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Damien Wyatt was lounging in an upstairs study.
He wore jeans, a khaki bush shirt and desert boots, all visible since his feet were up on the desk. His dark hair was ruffled and there were blue shadows on his jaw.
The windows were open and the roses in the garden below were in bloom. So was the star jasmine creeper clinging to the house. Beyond the garden wall a beach curved around a blue, inviting bay. You could hear the sound of the waves on the beach and there was a tang of salt in the air.
'Hang on,' he said with a sudden frown. 'Is it remotely possible that this Ms Livingstone we're talking about is actually Harriet Livingstone? Because, if so, forget it, Arthur.'
Arthur Tindall, art connoisseur and colourful dresser-he wore jeans and a yellow waistcoat patterned with black elephants over a maroon shirt- looked confused. 'You've met her?' he asked from the other side of the desk.
'I don't know. Unless there are two Harriet Livingstones, I may have,' Damien said dryly.
'There could well be. Two, I mean,' Arthur replied. 'After all, it's not the wilds of Africa where it was highly unlikely there'd be more than one Doctor Livingstone popping up out of nowhere.'
Damien grinned fleetingly. 'I take your point.' He sobered. 'What's your Harriet like? Tall, thin girl with wild hair and an unusual taste in clothing?' He raised an enquiring eyebrow.
Arthur looked blank for a moment. 'Tall, yes,' he said slowly. 'Otherwise, well, certainly not fat and her clothes are-I don't seem to remember much about her clothes.'
'Have you actually met her?' Damien enquired with some irony.
'Of course.' Arthur looked offended then brightened. 'I can tell you one thing: she has very long legs!'
'So does a stork,' Damien observed. 'I couldn't tell with my Ms Livingstone,' he added. 'I mean for someone that tall she obviously had long legs but whether they were-shapely-I couldn't say because they were all covered up in some kind of wraparound batik skirt.'
Arthur stared narrowly into the distance as if trying to conjure up a batik wraparound skirt then he blinked again and said triumphantly, 'Glasses! Large, round, red-rimmed glasses. Also ' he frowned and concentrated ' a rather vague air, although that may be due to being short-sighted, but as if her mind is on higher things.' He grimaced.
Damien Wyatt smiled unpleasantly. 'If it is the same girl, she ran into me about two months ago. At the same time she was wearing large, round, red-rimmed glasses,' he added significantly.
'Oh, dear! Not the Aston? Oh, dear,' Arthur repeated.
Damien looked at him ironically. 'That's putting it mildly. She had no insurance other than compulsory third party and the tank she was driving survived virtually unscathed.'
Damien shrugged. 'It might as well have been: a solid old four-wheel drive with bull bars.'
This time Arthur winced visibly. 'How did it happen?'
'She swerved to avoid a dog then froze and couldn't correct things until it was too late.' Damien Wyatt drummed his fingers on his desk.
'Was anyone hurt?'
Damien looked at him, his expression sardonic. 'The dog was retrieved by its owner completely unscathed. All she broke were her glasses.'
He paused as he recalled the melee after the accident and the curious fact-curious from the point of view that it should have stuck in his mind-that Harriet Livingstone had possessed a pair of rather stunning blue eyes.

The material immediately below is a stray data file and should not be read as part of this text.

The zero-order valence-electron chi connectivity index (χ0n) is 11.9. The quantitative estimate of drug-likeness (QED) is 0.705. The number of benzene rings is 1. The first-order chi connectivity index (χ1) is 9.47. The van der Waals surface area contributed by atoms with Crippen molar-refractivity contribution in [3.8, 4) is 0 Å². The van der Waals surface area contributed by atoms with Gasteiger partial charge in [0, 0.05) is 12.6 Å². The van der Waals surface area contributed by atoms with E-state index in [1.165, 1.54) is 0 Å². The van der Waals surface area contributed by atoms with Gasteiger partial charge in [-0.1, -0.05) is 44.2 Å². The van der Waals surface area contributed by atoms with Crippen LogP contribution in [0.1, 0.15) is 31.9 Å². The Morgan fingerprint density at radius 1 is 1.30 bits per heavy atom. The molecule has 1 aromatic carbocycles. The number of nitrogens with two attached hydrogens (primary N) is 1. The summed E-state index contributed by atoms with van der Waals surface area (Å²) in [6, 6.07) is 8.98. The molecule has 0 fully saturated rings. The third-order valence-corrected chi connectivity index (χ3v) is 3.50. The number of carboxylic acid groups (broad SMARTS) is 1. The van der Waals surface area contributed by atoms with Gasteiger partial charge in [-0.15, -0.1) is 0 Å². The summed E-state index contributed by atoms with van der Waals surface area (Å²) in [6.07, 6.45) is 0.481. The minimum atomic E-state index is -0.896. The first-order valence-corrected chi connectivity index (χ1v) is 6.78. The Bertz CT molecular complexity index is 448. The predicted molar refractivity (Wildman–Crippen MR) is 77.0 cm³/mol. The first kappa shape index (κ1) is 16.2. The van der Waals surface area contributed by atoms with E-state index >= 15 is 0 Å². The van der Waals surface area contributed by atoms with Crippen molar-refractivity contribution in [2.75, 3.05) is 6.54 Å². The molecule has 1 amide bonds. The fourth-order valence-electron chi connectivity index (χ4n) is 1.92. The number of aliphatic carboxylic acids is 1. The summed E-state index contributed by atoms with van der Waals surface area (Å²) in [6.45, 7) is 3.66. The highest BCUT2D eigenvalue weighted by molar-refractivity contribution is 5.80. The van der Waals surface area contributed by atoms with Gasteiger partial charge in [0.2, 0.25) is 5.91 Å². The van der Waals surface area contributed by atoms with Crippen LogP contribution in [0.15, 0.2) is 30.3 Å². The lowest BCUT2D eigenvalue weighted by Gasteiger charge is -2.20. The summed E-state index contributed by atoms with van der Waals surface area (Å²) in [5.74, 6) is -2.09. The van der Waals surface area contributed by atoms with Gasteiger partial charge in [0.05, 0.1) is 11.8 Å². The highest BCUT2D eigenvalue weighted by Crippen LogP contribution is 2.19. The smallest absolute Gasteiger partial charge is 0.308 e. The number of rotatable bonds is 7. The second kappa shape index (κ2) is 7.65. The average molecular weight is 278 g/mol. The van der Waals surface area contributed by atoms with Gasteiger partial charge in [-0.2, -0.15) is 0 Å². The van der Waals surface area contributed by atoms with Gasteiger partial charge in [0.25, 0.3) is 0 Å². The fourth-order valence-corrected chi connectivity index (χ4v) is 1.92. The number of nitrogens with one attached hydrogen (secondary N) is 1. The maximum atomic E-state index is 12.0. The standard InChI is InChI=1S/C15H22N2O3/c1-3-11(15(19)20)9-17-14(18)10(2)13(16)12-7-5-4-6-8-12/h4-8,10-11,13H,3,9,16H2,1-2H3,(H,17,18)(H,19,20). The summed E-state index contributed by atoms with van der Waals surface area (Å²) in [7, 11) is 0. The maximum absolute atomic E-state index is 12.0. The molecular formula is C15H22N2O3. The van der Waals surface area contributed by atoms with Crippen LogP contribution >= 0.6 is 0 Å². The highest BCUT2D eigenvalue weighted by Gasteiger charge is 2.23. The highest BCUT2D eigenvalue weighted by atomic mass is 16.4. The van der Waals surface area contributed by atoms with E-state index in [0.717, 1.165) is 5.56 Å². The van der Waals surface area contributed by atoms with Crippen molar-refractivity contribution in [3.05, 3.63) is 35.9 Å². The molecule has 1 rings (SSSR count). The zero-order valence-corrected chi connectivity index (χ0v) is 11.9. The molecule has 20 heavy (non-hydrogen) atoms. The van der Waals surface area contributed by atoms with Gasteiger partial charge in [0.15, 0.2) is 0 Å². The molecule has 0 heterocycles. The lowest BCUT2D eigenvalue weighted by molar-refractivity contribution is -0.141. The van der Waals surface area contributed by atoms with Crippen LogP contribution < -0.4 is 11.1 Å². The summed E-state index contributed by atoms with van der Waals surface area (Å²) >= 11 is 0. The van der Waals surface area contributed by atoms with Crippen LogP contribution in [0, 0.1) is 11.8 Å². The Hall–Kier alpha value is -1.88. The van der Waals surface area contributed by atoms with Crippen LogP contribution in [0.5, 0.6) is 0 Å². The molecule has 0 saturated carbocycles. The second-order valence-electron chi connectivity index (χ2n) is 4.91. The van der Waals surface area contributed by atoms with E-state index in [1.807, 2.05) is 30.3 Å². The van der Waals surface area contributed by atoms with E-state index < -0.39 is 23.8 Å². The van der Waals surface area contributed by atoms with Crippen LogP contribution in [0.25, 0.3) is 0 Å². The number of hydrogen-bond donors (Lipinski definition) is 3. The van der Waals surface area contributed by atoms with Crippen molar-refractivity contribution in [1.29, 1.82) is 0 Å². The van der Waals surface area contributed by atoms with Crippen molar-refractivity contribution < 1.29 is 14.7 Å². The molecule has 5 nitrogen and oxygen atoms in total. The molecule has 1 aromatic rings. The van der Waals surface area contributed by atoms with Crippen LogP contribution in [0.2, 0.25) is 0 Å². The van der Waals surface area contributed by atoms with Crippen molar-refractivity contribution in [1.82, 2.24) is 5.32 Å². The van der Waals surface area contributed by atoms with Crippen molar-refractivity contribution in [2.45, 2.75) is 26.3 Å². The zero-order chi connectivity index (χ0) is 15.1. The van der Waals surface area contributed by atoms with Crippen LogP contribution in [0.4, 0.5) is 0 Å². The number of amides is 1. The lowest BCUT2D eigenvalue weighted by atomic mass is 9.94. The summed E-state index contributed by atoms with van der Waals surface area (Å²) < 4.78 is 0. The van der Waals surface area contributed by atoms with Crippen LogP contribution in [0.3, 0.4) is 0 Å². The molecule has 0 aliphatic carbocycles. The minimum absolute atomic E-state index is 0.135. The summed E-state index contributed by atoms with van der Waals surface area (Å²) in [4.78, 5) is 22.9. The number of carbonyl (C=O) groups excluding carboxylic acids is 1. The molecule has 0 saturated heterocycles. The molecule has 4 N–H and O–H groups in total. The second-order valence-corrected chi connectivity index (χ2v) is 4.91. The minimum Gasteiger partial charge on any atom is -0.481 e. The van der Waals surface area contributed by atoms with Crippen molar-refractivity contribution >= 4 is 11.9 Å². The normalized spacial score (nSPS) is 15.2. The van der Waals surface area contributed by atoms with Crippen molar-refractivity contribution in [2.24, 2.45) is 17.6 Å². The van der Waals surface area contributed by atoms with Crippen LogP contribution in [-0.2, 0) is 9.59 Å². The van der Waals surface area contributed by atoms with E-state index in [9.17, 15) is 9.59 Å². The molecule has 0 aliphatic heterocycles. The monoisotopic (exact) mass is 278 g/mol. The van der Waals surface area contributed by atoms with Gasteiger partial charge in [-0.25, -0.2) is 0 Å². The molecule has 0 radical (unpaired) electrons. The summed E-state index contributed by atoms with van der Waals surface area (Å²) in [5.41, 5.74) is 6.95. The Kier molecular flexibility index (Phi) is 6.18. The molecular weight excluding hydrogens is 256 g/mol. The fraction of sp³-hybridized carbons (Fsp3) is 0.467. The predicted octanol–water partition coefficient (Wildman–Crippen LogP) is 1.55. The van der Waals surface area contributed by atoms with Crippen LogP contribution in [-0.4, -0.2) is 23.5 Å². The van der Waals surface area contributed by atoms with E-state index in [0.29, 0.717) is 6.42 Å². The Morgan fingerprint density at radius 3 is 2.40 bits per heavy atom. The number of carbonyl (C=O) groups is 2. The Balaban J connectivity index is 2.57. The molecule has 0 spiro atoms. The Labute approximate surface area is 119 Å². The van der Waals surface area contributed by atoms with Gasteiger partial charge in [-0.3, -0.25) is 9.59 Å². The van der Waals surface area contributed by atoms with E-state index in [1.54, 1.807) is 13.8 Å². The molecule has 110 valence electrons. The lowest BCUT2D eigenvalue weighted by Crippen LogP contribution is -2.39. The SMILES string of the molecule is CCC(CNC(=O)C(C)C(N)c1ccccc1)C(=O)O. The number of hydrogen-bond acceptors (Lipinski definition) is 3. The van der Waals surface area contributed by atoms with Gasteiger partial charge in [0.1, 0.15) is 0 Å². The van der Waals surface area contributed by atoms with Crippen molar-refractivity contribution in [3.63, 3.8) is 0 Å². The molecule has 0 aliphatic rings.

'That's not too bad,' Arthur murmured.
'That's not all,' Damien remarked acidly. 'I broke my collarbone and the damage to my car was, well-' he shrugged '-the whole exercise cost me a small fortune.'
Arthur forbore to make the obvious comment that a small fortune would hardly make the slightest dent in the very large fortune Damien Wyatt owned.
But Damien continued with palpable sarcasm, 'Therefore, dear Arthur, if there's any possibility it's one and the same girl, you do see there's no way I could let her loose here.' He removed his feet from the desk and sat up.
Arthur Tindall discovered he could certainly see something cool, determined and even quite grim in Damien's dark eyes but he also found he wasn't prepared to give up without a fight.
Whether it was the same girl or not, it did sound like it, he had to admit, but the thing was he'd promised Penny, his young and delicious yet surprisingly manipulative wife, that he would get the Wyatt job for her friend Harriet Livingstone.
He sat forward. 'Damien, even if she's the same girl-although we don't absolutely know that!-she's good,' he said intently. 'She's damn good. So's her provenance. Your mother's collection couldn't be in better hands, believe me! She's worked in one of the most prestigious art auction houses in the country.' Arthur emphasised this with rolling eyes and a wave of his hand. 'Her father was a noted conservator and restorer of paintings and her references are impeccable.'
'All the same, you've just told me she's vague and distracted,' Damien said impatiently. 'And I've had the woman literally run into me!'
Arthur said intensely, 'She may be vague over other things but not about her work. I've found her knowledgeable on not only paintings but porcelain, ceramics, carpets, miniatures-all sorts of things. And she's experienced in cataloguing.'
'She sounds like a one woman antiques roadshow,' Damien observed caustically.
'No, but she's the one person I could recommend who would have some familiarity with most of the odds and ends your mother collected. She's the one person who would have some idea of their value or who to get a valuation from, some idea of whether they need restoring, whether they could be restored, who could do it if it was possible, who-'
Damien held up his hand. 'Arthur, I get your point.
'Of course,' Arthur interrupted, sitting back and looking magisterial, 'if it is the same girl, there's the distinct possibility nothing on earth would induce her to work for you.'
'Why the hell not?'
Arthur shrugged and folded his arms over his black and yellow waistcoat. 'I have no doubt you would have been quite scathing towards her at the time of the accident.'
Damien rubbed his jaw. 'I did ask her,' he said remi-niscently, 'whether she'd got her driver's licence out of a cornflakes packet.'
Arthur whistled but said, 'I've heard worse. Was that all?'
Damien shrugged. 'I may have said a few other less than complimentary things. In the heat of the moment, of course. My car was smashed. So was my collarbone.'
'Women don't necessarily see things like that in the same way. About cars, I mean.' Arthur waved his hands again. 'Pure excellence, pure fineness in a motor vehicle and then to see it all smashed up may not affect them as deeply as a man.'